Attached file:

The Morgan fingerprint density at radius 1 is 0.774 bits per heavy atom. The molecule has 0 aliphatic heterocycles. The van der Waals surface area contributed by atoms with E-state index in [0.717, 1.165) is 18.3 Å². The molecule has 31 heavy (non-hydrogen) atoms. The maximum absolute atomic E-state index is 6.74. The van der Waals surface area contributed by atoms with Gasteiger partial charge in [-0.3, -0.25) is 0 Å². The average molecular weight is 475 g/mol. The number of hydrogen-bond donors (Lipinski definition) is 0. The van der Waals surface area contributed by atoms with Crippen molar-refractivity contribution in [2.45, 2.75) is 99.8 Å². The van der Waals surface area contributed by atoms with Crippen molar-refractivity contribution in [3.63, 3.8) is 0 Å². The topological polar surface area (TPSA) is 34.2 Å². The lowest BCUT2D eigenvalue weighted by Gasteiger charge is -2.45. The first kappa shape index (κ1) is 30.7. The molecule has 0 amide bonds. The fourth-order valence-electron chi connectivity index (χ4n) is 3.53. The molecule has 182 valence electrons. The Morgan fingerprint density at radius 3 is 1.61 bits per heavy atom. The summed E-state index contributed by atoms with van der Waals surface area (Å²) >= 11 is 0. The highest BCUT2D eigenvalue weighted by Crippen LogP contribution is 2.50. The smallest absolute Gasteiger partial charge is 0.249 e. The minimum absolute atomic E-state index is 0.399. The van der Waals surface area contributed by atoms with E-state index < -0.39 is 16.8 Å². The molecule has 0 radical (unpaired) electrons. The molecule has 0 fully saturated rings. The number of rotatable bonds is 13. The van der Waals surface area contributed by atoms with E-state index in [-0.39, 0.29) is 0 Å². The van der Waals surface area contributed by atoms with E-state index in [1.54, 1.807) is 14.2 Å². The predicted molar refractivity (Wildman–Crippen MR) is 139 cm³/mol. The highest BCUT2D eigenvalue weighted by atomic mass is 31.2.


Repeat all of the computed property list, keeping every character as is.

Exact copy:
The Morgan fingerprint density at radius 1 is 0.774 bits per heavy atom. The molecule has 0 aliphatic heterocycles. The van der Waals surface area contributed by atoms with E-state index in [0.717, 1.165) is 18.3 Å². The molecule has 31 heavy (non-hydrogen) atoms. The maximum absolute atomic E-state index is 6.74. The van der Waals surface area contributed by atoms with Gasteiger partial charge in [-0.3, -0.25) is 0 Å². The average molecular weight is 475 g/mol. The number of hydrogen-bond donors (Lipinski definition) is 0. The van der Waals surface area contributed by atoms with Crippen molar-refractivity contribution in [2.45, 2.75) is 99.8 Å². The van der Waals surface area contributed by atoms with Crippen molar-refractivity contribution in [3.63, 3.8) is 0 Å². The topological polar surface area (TPSA) is 34.2 Å². The lowest BCUT2D eigenvalue weighted by Gasteiger charge is -2.45. The first kappa shape index (κ1) is 30.7. The molecule has 0 amide bonds. The fourth-order valence-electron chi connectivity index (χ4n) is 3.53. The molecule has 182 valence electrons. The Morgan fingerprint density at radius 3 is 1.61 bits per heavy atom. The summed E-state index contributed by atoms with van der Waals surface area (Å²) >= 11 is 0. The highest BCUT2D eigenvalue weighted by Crippen LogP contribution is 2.50. The smallest absolute Gasteiger partial charge is 0.249 e. The minimum absolute atomic E-state index is 0.399. The van der Waals surface area contributed by atoms with E-state index < -0.39 is 16.8 Å². The molecule has 0 radical (unpaired) electrons. The molecule has 0 fully saturated rings. The number of rotatable bonds is 13. The van der Waals surface area contributed by atoms with E-state index in [-0.39, 0.29) is 0 Å². The van der Waals surface area contributed by atoms with E-state index in [1.54, 1.807) is 14.2 Å². The predicted molar refractivity (Wildman–Crippen MR) is 139 cm³/mol. The highest BCUT2D eigenvalue weighted by atomic mass is 31.2.